OPEC's dilemma: Lose market share or revenue

Output cuts would mean losing market share to US producers, but keeping it would bring prices lower, causing revenue loss 

OPEC's dilemma: Lose market share or revenue

As crude prices fell to their lowest level in over a year on Nov. 23, OPEC is facing another dilemma - a Deja Vu of the price slump in 2014, but this time the choice looks harder for the cartel that faces the full force of greater U.S. shale oil output. 

The choice for the cartel is a difficult one when member states and other producers, including Russia, Kazakhstan and Mexico, also known as OPEC+, meet in Vienna on Dec. 6.

Cutting significant output from the market would raise oil prices and give OPEC+ countries more revenue, which is crucial for their economies that are highly dependent on revenues from oil and natural gas sales.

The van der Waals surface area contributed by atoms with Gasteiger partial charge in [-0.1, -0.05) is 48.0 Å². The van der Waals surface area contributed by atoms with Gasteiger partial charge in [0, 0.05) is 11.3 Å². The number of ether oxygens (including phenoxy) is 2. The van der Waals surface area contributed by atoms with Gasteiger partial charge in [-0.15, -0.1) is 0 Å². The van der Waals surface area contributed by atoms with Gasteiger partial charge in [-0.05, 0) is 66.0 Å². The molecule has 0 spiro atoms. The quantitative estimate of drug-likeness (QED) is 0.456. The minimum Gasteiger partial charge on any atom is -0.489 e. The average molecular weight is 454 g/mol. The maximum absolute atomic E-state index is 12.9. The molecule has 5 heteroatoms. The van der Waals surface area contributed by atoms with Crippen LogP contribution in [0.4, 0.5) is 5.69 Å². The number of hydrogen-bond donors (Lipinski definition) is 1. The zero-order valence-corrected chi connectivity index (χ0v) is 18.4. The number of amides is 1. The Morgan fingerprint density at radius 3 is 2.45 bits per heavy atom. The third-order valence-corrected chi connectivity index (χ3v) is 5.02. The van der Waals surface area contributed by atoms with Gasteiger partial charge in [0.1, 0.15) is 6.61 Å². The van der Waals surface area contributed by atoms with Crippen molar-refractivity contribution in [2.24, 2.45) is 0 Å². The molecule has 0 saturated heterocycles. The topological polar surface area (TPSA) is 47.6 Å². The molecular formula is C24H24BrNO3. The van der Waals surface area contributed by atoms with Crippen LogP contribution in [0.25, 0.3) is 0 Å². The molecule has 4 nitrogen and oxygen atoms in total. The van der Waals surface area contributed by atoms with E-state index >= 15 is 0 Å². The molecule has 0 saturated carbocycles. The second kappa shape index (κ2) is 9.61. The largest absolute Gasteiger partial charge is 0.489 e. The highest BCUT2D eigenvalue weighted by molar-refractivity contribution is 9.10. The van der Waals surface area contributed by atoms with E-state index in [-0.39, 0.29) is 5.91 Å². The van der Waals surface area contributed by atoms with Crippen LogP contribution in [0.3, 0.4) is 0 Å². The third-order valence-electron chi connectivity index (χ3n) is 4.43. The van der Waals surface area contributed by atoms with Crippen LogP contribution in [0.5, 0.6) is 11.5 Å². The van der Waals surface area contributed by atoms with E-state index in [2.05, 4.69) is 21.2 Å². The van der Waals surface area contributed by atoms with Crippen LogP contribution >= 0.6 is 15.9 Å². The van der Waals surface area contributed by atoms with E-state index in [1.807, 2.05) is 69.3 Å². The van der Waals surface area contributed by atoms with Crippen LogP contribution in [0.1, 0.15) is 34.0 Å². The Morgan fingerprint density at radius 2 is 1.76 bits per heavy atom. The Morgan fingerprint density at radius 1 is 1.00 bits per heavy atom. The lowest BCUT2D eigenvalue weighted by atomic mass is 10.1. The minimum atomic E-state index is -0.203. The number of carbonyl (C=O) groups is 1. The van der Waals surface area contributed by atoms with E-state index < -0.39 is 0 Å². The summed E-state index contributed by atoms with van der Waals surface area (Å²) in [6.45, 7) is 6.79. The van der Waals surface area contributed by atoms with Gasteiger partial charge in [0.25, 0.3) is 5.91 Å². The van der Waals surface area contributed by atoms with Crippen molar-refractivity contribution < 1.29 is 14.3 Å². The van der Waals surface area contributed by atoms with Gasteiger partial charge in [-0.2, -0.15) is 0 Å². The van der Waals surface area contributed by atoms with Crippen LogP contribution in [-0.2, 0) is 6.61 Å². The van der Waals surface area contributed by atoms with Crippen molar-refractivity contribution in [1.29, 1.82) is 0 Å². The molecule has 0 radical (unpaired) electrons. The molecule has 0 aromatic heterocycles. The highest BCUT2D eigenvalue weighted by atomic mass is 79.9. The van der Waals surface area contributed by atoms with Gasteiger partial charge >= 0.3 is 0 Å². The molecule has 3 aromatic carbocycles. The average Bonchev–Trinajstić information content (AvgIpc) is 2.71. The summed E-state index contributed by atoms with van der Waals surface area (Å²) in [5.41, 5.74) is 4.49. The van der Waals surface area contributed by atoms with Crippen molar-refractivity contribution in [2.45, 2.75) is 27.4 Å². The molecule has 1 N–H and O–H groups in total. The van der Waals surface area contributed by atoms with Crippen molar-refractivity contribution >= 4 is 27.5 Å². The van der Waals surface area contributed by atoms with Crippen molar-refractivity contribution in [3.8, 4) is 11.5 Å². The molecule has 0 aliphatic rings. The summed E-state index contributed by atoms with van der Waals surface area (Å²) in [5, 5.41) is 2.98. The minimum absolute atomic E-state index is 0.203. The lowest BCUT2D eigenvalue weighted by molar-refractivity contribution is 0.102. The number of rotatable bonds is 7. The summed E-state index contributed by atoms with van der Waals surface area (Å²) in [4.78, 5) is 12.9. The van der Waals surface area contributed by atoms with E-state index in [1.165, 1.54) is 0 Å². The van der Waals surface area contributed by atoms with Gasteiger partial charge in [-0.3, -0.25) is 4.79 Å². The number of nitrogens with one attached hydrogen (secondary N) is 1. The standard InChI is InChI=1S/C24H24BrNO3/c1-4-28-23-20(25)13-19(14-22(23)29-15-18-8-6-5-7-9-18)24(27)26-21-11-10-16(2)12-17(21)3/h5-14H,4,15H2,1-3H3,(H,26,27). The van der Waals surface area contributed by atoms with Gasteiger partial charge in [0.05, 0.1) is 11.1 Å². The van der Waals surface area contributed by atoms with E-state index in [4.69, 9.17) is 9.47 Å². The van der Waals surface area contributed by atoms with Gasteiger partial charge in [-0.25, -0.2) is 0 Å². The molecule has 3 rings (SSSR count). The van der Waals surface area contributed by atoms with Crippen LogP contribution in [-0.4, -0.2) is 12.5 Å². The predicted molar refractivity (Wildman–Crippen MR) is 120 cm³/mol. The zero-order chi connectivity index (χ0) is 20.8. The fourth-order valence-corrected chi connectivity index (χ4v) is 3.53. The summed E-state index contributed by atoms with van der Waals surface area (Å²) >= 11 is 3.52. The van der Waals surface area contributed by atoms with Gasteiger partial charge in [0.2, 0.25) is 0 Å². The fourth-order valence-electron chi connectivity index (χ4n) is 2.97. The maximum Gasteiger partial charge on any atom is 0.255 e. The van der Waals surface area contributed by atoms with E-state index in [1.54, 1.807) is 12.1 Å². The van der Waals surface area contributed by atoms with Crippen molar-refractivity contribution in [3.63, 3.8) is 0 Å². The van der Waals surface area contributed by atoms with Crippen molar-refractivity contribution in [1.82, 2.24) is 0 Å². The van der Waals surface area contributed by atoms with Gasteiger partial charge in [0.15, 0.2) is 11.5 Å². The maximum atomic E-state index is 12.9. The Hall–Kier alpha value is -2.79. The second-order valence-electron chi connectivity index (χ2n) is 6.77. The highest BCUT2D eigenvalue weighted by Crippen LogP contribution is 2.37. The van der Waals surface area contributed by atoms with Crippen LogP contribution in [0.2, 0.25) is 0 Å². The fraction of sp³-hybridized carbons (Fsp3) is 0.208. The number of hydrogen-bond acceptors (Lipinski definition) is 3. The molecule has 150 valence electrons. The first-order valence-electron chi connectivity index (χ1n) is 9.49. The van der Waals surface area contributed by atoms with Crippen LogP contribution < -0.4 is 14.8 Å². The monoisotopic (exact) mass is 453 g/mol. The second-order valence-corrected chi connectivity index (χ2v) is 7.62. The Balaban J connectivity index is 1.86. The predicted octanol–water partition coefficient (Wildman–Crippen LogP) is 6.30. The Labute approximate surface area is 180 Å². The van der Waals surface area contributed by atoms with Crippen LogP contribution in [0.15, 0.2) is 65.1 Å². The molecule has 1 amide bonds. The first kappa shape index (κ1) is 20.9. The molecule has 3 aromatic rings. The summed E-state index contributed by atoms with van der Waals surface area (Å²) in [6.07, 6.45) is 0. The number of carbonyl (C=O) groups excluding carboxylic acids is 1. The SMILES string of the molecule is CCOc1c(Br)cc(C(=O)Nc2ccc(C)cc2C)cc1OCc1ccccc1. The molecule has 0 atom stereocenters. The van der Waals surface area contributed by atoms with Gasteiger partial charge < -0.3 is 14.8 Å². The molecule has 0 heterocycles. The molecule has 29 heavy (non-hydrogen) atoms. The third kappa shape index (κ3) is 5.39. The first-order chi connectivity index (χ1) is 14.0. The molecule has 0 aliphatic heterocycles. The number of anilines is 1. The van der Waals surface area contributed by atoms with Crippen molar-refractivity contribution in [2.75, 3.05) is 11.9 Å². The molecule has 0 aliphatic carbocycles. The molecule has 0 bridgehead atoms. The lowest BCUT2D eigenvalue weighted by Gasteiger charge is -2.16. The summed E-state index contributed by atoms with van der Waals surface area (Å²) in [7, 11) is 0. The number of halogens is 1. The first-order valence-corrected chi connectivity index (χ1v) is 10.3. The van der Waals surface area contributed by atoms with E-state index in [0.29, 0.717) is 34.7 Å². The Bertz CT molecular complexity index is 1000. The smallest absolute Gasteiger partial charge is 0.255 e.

An output cut for OPEC+ would also mean losing market share to American shale oil producers, who already have adapted to low prices and carried the U.S.' crude production to a record high level.

There is, on the other hand, an option to keep production unchanged for OPEC+ in order to preserve their market share against American shale producers.

Nonetheless, this choice would push crude prices even lower and significantly reduce the members' revenues and hurt their economies

-Deja vu of 2014

When Brent crude had begun falling from $115 a barrel in June 2014 to around $80 in November 2014, all eyes turned to OPEC. Its heavyweight Saudi Arabia acted for over 50 years as a swing producer to bring balance to the global oil market when prices fell too low or rose too high.